Urban Schrott – for ESET Ireland – warns of phish attacks targeting users of Irish utilities: Irish Water and Electric Ireland customers targeted in latest online scams.
Every so often I find myself dealing with a blog comment by someone claiming to offer a blank ATM card that can be used to hack any ATM to get an unlimited supply of free money. And every time I wonder whether I ought to blog about it, but it’s never seemed a high priority. After all, it’s pretty obvious that if such a thing actually existed, it couldn’t possibly be legal, could it? Even the scammers who offer it tend to admit that it’s illegal – one recent example tells me that it’s nevertheless untraceable, since it also stops the CCTV camera from ‘detecting’ you. It also lays golden eggs and predicts the winner of the Grand National. (I made that last bit up, but it doesn’t seem that much more far-fetched.)
So who cares if people who don’t have a problem with robbing banks get caught out by a scammer? Well, maybe some of the potential victims are desperate rather than intrinsically amoral.
It’s worth noting, maybe, that 419 scammers are often frank about the fraudulent nature of the transaction they’re proposing – without making it clear, of course, that it’s their ‘partner’ in crime who will be scammed, not the government or bank – but attempt to justify it by claiming that the money they’re offering would otherwise be misused by the organization from which it’s stolen. The perpetrators of this scam will sometimes make somewhat similar justifications – ‘because the government cannot help us so we have to help our self’ – and it’s often quite hard to feel much sympathy for a government agency or a bank… Of course, the illegality of the transaction does make it difficult for the victim to report it when they realize they’ve been scammed.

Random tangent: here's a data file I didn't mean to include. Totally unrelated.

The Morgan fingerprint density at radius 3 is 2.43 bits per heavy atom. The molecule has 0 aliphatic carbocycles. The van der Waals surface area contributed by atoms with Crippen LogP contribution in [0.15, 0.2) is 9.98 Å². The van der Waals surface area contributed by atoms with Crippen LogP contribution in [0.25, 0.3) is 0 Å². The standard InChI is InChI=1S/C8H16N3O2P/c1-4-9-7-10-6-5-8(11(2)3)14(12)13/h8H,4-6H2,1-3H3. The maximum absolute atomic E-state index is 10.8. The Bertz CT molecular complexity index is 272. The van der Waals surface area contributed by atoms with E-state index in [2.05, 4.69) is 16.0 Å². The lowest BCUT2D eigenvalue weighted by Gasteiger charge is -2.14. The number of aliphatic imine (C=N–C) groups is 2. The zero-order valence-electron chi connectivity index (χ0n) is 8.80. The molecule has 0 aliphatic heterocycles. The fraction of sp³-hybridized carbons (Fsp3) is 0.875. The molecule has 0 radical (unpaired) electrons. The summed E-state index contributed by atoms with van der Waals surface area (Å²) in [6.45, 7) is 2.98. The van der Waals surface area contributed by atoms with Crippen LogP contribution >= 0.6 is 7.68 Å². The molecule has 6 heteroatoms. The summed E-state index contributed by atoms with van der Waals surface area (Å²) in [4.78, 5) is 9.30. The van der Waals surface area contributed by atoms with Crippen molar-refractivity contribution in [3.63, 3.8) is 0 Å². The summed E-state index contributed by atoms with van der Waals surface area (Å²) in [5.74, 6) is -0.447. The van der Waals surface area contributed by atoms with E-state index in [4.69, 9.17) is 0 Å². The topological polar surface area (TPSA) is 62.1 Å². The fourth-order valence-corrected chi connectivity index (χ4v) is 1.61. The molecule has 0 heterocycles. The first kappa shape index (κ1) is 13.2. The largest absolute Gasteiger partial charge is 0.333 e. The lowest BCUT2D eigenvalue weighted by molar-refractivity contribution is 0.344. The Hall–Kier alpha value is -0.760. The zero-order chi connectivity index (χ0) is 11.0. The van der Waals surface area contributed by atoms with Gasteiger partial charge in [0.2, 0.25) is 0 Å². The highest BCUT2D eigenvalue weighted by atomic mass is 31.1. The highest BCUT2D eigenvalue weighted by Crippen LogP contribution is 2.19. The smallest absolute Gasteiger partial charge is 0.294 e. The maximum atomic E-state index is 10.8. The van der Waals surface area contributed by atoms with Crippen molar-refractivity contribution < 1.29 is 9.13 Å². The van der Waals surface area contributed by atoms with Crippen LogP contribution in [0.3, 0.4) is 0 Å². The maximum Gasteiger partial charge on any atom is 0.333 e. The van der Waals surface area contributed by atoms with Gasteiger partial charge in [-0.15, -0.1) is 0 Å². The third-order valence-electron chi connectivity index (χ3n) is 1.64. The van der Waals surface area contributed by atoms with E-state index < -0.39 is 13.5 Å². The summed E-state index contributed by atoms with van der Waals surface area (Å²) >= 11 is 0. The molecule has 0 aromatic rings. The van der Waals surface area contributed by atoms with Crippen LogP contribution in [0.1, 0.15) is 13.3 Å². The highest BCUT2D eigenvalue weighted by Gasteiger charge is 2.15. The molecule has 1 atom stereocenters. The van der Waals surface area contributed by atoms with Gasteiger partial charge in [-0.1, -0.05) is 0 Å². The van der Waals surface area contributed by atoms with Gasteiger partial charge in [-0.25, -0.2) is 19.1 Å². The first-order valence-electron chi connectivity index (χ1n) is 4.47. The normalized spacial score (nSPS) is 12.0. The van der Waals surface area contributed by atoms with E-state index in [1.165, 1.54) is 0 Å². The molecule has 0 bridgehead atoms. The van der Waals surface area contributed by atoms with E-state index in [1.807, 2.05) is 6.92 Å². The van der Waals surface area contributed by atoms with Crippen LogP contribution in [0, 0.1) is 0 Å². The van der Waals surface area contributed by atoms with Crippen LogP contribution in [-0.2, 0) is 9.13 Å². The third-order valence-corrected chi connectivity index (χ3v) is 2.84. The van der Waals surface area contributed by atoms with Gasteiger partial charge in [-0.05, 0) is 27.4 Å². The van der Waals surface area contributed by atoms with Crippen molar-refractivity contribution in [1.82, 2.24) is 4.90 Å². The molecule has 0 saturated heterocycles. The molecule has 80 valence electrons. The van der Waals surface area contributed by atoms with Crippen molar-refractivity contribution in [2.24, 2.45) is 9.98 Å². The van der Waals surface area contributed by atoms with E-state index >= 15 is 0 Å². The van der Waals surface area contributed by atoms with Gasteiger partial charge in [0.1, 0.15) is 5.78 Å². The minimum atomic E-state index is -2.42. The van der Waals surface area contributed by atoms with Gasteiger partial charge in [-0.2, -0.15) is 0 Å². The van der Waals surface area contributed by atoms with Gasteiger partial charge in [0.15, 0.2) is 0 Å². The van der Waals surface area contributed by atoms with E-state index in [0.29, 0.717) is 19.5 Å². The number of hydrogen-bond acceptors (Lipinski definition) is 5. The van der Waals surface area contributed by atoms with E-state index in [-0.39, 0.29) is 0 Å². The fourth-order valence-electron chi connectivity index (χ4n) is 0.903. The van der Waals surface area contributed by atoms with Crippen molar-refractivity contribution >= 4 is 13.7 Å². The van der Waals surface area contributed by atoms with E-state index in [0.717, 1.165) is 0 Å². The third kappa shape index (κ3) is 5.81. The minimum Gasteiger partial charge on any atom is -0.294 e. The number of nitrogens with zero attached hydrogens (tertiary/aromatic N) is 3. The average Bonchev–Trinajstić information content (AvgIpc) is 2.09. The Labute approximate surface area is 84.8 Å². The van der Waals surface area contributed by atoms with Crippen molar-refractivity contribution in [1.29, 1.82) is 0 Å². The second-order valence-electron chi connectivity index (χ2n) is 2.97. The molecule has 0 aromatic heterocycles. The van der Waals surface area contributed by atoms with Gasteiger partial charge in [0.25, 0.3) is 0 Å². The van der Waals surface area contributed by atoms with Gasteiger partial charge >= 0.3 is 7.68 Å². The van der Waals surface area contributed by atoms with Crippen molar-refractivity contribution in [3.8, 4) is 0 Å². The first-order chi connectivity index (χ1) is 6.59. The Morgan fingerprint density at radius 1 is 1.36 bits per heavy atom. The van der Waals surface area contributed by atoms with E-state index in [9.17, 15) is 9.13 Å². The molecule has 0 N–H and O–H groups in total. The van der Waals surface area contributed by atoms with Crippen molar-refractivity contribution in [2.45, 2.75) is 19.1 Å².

It’s sometimes assumed that this kind of scam is a 419 – I don’t know that this is always the case. They’re usually badly written, but not in the same stilted way that characterize so many 419s. Here’s an example of a blogger who found a scammer who certainly seems to be based in Nigeria, though.
So here’s the bad news (though it’s good news for those whose hard-earned cash helps to keep the banks afloat). There ain’t no such card. If you have a few hundred bucks to spend on something so improbable, there’s a scammer someone who’ll gladly relieve you of it and no doubt will feel quite justified in doing so.
Extract from a blog article for AVIEN: UK threat prevalence – Symantec
John Leyden for The Register has summarized Symantec’s latest Internet Security Threat Report, and focuses on UK-specific figures for threat prevalence: Spear phishers target gullible Brits more than anyone else – survey; Ransomware, 0days, malware, scams… all are up, says Symantec.
I haven’t checked out the report directly as it requires registration, and I’m fussy about giving my details away where marketing information is mandatory.
Jérôme Segura has blogged for Malwarebytes about a somewhat innovative tech support scam campaign: Scammers Impersonate ISPs in New Tech Support Campaign.
The scam is pushed by malvertising which
‘detects which Internet Service Provider (ISP) you are using (based on your IP address) and displays a legitimate looking page that urges you to call for immediate assistance.’
Added to the tech support scam resource page at AVIEN.
It suddenly occurs to me that while I usually flag my articles on support scams to readers of this blog, I hadn’t mentioned an article I recently published on the ESET WeLiveSecurity site.
I returned in this case to the theme of what to do if a scammer actually gets a foothold on your system, because I still see a number of blog comments from people worried about the implications of such an intrusion and wondering what action they need to take.
These days, I don’t even try most of the time to keep track of spam/scam/phish emails, but here are a couple of notable recent examples from my colleagues at ESET Ireland:
I think it’s safe to assume that there will be similar mails seen in other regions.
Here are a couple of articles on Facebook scams I thought it was worth flagging:
[Reblogged from the AVIEN blog]
A slightly opaque story about TalkTalk and arrests at the Indian call centre it’s been using to lighten its support load.
Adding to AVIEN’s Support Scam Resource Page, though it’s not clear exactly what the scam was from TalkTalk’s statements.
Already posted to Mac Virus, because of the particularly severe effect on Safari. However, the warning about shortened URLs is true of any system.
“On some iPhones and iPads, the glitch may cause your iOS device to reboot.”
Stay Smart Online observes that:
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